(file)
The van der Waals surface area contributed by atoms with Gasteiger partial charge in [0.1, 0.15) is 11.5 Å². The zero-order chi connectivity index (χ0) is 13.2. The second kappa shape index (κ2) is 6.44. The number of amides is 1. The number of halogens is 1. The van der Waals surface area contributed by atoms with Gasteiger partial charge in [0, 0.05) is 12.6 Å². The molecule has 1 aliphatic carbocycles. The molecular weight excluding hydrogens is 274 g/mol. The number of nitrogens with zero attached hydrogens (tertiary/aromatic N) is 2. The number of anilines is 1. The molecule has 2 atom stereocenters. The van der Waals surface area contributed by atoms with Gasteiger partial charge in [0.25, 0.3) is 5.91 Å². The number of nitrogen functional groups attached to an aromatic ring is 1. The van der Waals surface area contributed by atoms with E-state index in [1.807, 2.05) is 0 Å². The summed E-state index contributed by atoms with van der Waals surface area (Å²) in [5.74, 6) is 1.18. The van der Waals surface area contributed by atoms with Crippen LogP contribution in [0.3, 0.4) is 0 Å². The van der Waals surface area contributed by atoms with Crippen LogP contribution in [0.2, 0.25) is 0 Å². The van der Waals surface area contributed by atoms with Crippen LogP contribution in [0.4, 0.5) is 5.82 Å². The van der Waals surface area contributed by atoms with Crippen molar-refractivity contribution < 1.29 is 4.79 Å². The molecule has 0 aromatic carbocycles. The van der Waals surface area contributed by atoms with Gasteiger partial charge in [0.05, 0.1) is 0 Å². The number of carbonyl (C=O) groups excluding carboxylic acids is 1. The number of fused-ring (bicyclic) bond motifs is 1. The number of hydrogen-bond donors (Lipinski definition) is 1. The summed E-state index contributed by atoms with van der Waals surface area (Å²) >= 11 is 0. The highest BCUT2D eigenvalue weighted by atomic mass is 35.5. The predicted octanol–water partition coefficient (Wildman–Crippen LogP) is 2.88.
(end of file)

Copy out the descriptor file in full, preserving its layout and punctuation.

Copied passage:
The van der Waals surface area contributed by atoms with Gasteiger partial charge in [0.1, 0.15) is 11.5 Å². The zero-order chi connectivity index (χ0) is 13.2. The second kappa shape index (κ2) is 6.44. The number of amides is 1. The number of halogens is 1. The van der Waals surface area contributed by atoms with Gasteiger partial charge in [0, 0.05) is 12.6 Å². The molecule has 1 aliphatic carbocycles. The molecular weight excluding hydrogens is 274 g/mol. The number of nitrogens with zero attached hydrogens (tertiary/aromatic N) is 2. The number of anilines is 1. The molecule has 2 atom stereocenters. The van der Waals surface area contributed by atoms with Gasteiger partial charge in [0.25, 0.3) is 5.91 Å². The number of nitrogen functional groups attached to an aromatic ring is 1. The van der Waals surface area contributed by atoms with E-state index in [1.807, 2.05) is 0 Å². The summed E-state index contributed by atoms with van der Waals surface area (Å²) in [5.74, 6) is 1.18. The van der Waals surface area contributed by atoms with Crippen LogP contribution in [0.3, 0.4) is 0 Å². The van der Waals surface area contributed by atoms with Crippen LogP contribution in [0.2, 0.25) is 0 Å². The van der Waals surface area contributed by atoms with Crippen LogP contribution in [0.4, 0.5) is 5.82 Å². The van der Waals surface area contributed by atoms with Crippen molar-refractivity contribution < 1.29 is 4.79 Å². The molecule has 0 aromatic carbocycles. The van der Waals surface area contributed by atoms with Gasteiger partial charge in [0.05, 0.1) is 0 Å². The number of carbonyl (C=O) groups excluding carboxylic acids is 1. The number of fused-ring (bicyclic) bond motifs is 1. The number of hydrogen-bond donors (Lipinski definition) is 1. The summed E-state index contributed by atoms with van der Waals surface area (Å²) >= 11 is 0. The highest BCUT2D eigenvalue weighted by atomic mass is 35.5. The predicted octanol–water partition coefficient (Wildman–Crippen LogP) is 2.88.